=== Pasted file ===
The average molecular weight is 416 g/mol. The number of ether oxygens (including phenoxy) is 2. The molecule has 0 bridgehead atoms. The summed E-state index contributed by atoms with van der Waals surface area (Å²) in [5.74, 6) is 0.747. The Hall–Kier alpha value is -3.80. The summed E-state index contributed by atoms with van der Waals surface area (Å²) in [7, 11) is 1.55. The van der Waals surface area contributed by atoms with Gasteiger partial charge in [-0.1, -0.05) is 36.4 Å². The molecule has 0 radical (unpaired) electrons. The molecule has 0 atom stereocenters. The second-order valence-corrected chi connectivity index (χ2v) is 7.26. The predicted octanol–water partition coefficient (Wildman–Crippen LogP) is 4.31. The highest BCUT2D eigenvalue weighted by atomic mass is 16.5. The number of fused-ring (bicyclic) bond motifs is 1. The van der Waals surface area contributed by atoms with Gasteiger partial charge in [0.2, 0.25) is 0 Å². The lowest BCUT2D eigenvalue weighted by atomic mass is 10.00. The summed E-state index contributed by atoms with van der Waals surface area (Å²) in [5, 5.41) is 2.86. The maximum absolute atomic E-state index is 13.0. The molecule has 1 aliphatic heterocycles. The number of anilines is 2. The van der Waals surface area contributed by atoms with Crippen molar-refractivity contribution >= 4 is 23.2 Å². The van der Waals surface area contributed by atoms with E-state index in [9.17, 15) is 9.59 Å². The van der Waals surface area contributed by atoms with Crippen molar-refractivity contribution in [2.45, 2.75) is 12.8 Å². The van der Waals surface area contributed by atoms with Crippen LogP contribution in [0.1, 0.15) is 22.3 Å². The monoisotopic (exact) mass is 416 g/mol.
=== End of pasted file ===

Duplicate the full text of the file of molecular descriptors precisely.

The average molecular weight is 416 g/mol. The number of ether oxygens (including phenoxy) is 2. The molecule has 0 bridgehead atoms. The summed E-state index contributed by atoms with van der Waals surface area (Å²) in [5.74, 6) is 0.747. The Hall–Kier alpha value is -3.80. The summed E-state index contributed by atoms with van der Waals surface area (Å²) in [7, 11) is 1.55. The van der Waals surface area contributed by atoms with Gasteiger partial charge in [-0.1, -0.05) is 36.4 Å². The molecule has 0 radical (unpaired) electrons. The molecule has 0 atom stereocenters. The second-order valence-corrected chi connectivity index (χ2v) is 7.26. The predicted octanol–water partition coefficient (Wildman–Crippen LogP) is 4.31. The highest BCUT2D eigenvalue weighted by atomic mass is 16.5. The number of fused-ring (bicyclic) bond motifs is 1. The van der Waals surface area contributed by atoms with Gasteiger partial charge in [0.2, 0.25) is 0 Å². The lowest BCUT2D eigenvalue weighted by atomic mass is 10.00. The summed E-state index contributed by atoms with van der Waals surface area (Å²) in [5, 5.41) is 2.86. The maximum absolute atomic E-state index is 13.0. The molecule has 1 aliphatic heterocycles. The number of anilines is 2. The van der Waals surface area contributed by atoms with Crippen molar-refractivity contribution >= 4 is 23.2 Å². The van der Waals surface area contributed by atoms with E-state index in [9.17, 15) is 9.59 Å². The van der Waals surface area contributed by atoms with Crippen molar-refractivity contribution in [2.45, 2.75) is 12.8 Å². The van der Waals surface area contributed by atoms with Crippen LogP contribution in [0.1, 0.15) is 22.3 Å². The monoisotopic (exact) mass is 416 g/mol.